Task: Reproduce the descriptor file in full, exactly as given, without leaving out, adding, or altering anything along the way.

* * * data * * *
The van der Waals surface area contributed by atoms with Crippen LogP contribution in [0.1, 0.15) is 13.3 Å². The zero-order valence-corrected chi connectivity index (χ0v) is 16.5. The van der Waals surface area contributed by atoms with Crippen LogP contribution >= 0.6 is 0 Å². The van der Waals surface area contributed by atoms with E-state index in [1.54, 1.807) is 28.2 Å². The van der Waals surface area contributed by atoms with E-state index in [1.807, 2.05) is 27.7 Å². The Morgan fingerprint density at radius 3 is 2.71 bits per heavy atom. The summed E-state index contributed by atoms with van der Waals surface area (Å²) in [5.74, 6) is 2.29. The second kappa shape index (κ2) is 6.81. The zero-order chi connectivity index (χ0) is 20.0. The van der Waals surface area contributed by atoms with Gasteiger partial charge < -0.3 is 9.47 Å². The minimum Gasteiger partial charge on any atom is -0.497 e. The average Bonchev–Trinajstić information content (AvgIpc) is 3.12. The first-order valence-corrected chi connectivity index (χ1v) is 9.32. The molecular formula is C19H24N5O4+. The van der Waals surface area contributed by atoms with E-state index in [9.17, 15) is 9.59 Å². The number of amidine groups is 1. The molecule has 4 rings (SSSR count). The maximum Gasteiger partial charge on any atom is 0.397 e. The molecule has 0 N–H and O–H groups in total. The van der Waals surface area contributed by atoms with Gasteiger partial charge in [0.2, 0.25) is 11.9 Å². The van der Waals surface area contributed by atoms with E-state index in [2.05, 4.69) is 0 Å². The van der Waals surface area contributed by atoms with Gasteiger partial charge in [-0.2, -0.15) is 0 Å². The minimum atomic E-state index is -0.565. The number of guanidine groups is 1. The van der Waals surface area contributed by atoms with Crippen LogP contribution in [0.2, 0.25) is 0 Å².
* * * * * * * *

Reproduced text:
The van der Waals surface area contributed by atoms with Crippen LogP contribution in [0.1, 0.15) is 13.3 Å². The zero-order valence-corrected chi connectivity index (χ0v) is 16.5. The van der Waals surface area contributed by atoms with Crippen LogP contribution >= 0.6 is 0 Å². The van der Waals surface area contributed by atoms with E-state index in [1.54, 1.807) is 28.2 Å². The van der Waals surface area contributed by atoms with E-state index in [1.807, 2.05) is 27.7 Å². The Morgan fingerprint density at radius 3 is 2.71 bits per heavy atom. The summed E-state index contributed by atoms with van der Waals surface area (Å²) in [5.74, 6) is 2.29. The second kappa shape index (κ2) is 6.81. The zero-order chi connectivity index (χ0) is 20.0. The van der Waals surface area contributed by atoms with Gasteiger partial charge < -0.3 is 9.47 Å². The minimum Gasteiger partial charge on any atom is -0.497 e. The average Bonchev–Trinajstić information content (AvgIpc) is 3.12. The first-order valence-corrected chi connectivity index (χ1v) is 9.32. The molecular formula is C19H24N5O4+. The van der Waals surface area contributed by atoms with E-state index in [9.17, 15) is 9.59 Å². The number of amidine groups is 1. The molecule has 4 rings (SSSR count). The maximum Gasteiger partial charge on any atom is 0.397 e. The molecule has 0 N–H and O–H groups in total. The van der Waals surface area contributed by atoms with Gasteiger partial charge in [0.2, 0.25) is 11.9 Å². The van der Waals surface area contributed by atoms with E-state index in [2.05, 4.69) is 0 Å². The van der Waals surface area contributed by atoms with Gasteiger partial charge in [-0.2, -0.15) is 0 Å². The minimum atomic E-state index is -0.565. The number of guanidine groups is 1. The van der Waals surface area contributed by atoms with Crippen LogP contribution in [0.2, 0.25) is 0 Å².